“Conservatorship accounts are sacrosanct. They are not financial playgrounds for those who are entrusted with the role of conservator,” Bland and Richter’s statement provided to Fox News Digital Wednesday continued. “It is right and just that Mr. Laffitte should have to answer for his conduct. Perhaps others will also be called upon to answer important questions about their roles in the Plyler tragedy in the months to come. In any event, the Plylers are committed to providing any cooperation that may be required, and they are humbled that the U.S. Attorney chose their case as the first case to enter the Murdaugh field of play.”
Laffitte was fired from Palmetto State Bank in January as new allegations came to light that he helped Murdaugh and Murdaugh’s lawyer friend and former college roommate, Cory Fleming, steal from another legal client named Hakeem L. Pinckney, a deaf athlete rendered a quadriplegic following a rollover car accident that also seriously injured his family members.
Though Wednesday saw the first federal charges, Laffitte had been indicted for the first time in May by a South Carolina grand jury for the alleged scheme victimizing the Pinckney family.
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Also Wednesday, Murdaugh pleaded not guilty to new murder charges accusing him of the June 7, 2021, killings of his wife, Maggie Murdaugh, and their 22-year-old son, Paul Murdaugh. The mysterious deaths on the family’s sprawling estate prompted a slew of investigations into Murdaugh’s financial dealings.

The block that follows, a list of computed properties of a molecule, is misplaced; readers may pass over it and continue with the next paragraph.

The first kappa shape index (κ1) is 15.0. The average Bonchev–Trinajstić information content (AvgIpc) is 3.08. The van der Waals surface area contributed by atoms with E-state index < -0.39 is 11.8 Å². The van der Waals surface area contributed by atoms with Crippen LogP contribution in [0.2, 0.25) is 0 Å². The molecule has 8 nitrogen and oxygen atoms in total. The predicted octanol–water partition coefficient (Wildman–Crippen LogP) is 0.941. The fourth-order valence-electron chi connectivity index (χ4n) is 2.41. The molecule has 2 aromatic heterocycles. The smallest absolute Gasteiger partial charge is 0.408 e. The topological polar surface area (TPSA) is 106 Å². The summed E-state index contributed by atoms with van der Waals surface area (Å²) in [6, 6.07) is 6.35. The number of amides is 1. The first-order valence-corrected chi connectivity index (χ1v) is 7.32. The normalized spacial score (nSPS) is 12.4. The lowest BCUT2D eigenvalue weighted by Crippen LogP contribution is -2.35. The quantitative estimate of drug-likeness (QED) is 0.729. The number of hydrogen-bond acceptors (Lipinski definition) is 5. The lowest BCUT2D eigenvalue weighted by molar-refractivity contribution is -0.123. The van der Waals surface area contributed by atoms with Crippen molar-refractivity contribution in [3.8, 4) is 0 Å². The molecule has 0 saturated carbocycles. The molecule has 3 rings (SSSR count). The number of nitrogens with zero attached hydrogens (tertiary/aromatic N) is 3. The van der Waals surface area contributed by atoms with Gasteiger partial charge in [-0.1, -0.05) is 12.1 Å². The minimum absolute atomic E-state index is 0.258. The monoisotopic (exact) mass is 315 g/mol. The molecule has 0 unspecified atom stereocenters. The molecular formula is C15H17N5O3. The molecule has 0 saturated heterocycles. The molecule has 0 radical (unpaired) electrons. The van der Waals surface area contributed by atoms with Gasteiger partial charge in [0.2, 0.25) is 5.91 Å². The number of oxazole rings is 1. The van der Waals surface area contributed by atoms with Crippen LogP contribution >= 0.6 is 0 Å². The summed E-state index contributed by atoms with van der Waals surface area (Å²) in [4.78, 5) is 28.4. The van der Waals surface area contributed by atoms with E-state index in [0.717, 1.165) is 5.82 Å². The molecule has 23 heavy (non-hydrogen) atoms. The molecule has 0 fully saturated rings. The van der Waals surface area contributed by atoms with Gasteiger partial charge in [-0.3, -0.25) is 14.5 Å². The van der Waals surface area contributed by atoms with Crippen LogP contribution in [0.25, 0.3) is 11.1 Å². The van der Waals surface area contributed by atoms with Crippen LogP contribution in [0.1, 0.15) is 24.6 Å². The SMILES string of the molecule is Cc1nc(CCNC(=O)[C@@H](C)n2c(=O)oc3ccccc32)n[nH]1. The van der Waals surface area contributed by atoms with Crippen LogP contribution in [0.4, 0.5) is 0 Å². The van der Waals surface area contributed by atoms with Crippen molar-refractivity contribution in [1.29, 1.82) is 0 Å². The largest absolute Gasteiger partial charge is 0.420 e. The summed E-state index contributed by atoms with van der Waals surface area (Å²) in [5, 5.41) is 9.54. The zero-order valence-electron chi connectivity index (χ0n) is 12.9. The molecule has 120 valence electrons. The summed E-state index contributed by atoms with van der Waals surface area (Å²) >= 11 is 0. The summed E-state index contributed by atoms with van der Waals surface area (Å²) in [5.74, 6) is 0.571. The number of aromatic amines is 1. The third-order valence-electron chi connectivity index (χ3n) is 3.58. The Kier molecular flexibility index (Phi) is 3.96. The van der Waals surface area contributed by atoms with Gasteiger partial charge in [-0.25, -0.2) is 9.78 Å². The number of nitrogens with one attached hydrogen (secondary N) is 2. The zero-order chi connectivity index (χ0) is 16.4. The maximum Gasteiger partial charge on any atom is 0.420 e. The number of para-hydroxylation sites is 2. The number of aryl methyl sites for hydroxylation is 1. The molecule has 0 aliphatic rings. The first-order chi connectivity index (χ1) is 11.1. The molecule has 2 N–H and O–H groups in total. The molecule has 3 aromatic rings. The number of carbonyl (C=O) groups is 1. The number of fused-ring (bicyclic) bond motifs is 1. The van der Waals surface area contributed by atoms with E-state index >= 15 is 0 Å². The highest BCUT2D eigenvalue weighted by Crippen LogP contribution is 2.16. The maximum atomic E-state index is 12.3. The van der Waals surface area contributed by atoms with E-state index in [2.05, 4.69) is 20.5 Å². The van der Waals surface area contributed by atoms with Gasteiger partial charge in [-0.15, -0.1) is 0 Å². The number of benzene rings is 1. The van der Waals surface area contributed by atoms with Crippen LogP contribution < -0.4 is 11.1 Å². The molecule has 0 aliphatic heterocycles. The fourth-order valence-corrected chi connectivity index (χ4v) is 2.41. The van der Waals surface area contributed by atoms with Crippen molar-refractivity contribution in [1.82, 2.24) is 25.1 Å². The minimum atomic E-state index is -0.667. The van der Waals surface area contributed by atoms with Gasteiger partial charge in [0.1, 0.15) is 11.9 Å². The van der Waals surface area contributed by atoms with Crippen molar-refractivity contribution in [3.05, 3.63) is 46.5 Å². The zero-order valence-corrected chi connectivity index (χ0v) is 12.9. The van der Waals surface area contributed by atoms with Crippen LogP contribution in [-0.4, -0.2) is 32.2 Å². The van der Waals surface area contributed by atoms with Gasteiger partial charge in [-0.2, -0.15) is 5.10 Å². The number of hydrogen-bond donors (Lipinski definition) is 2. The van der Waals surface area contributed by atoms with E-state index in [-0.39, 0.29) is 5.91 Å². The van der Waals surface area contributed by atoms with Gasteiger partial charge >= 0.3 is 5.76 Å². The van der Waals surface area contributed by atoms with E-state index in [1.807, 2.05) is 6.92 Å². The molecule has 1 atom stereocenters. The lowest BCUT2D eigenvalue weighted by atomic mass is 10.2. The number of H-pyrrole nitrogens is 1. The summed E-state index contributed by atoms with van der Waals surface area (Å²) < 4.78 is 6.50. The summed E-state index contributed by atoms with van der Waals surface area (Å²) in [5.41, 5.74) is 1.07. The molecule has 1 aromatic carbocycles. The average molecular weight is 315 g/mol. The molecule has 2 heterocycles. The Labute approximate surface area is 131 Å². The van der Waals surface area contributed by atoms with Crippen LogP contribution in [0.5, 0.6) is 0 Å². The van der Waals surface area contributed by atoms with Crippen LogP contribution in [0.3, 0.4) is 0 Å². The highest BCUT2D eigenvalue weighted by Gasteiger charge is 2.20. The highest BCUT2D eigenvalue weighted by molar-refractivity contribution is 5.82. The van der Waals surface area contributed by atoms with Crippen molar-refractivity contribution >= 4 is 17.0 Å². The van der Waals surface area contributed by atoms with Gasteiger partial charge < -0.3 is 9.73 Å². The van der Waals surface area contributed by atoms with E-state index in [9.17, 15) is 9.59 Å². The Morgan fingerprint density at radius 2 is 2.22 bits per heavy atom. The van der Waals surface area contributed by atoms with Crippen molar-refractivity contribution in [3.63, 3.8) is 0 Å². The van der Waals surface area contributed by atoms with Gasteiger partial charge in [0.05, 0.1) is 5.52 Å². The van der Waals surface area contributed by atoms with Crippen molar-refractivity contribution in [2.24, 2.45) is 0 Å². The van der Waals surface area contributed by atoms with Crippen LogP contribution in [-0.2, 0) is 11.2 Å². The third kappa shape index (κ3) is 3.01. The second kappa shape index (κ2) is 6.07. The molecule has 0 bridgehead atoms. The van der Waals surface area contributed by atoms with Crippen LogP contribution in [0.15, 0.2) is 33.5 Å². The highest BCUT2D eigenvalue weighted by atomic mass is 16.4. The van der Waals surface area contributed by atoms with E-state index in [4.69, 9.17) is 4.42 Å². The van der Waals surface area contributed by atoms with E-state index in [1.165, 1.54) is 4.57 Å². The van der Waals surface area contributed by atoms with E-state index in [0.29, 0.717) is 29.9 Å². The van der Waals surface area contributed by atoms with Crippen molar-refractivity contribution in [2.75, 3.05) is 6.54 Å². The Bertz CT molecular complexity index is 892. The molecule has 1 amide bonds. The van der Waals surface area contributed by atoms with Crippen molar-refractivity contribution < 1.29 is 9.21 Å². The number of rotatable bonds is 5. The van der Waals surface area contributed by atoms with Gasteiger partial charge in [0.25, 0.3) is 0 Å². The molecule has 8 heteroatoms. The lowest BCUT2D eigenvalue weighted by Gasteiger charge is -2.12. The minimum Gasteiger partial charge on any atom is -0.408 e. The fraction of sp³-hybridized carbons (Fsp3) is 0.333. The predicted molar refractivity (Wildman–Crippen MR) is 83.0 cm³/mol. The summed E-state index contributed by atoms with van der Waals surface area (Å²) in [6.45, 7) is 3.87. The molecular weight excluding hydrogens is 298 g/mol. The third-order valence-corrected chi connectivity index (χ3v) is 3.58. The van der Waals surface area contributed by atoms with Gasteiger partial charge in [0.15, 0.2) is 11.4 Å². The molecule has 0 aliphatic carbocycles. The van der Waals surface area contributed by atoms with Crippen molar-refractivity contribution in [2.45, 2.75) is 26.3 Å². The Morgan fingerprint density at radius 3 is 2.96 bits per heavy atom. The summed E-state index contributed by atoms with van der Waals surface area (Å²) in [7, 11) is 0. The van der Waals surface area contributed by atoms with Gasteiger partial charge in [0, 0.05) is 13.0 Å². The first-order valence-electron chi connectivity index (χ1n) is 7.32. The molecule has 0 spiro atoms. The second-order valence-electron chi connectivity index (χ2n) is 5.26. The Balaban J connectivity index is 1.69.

Prosecutors so far have not revealed what evidence finally led to charges against Alex Murdaugh following the 13-month investigation.
Last September, Murdaugh was confronted by other lawyers for the same personal injury law firm that bore his family’s name for allegedly stealing millions, and the next day, Murdaugh was grazed by a bullet on a rural road in an alleged botched suicide for hire plot.
Murdaugh and his would-be hitman, Curtis Smith, were also recently indicted by a state grand jury in connection to an alleged narcotics trafficking ring peddling opioids in the region.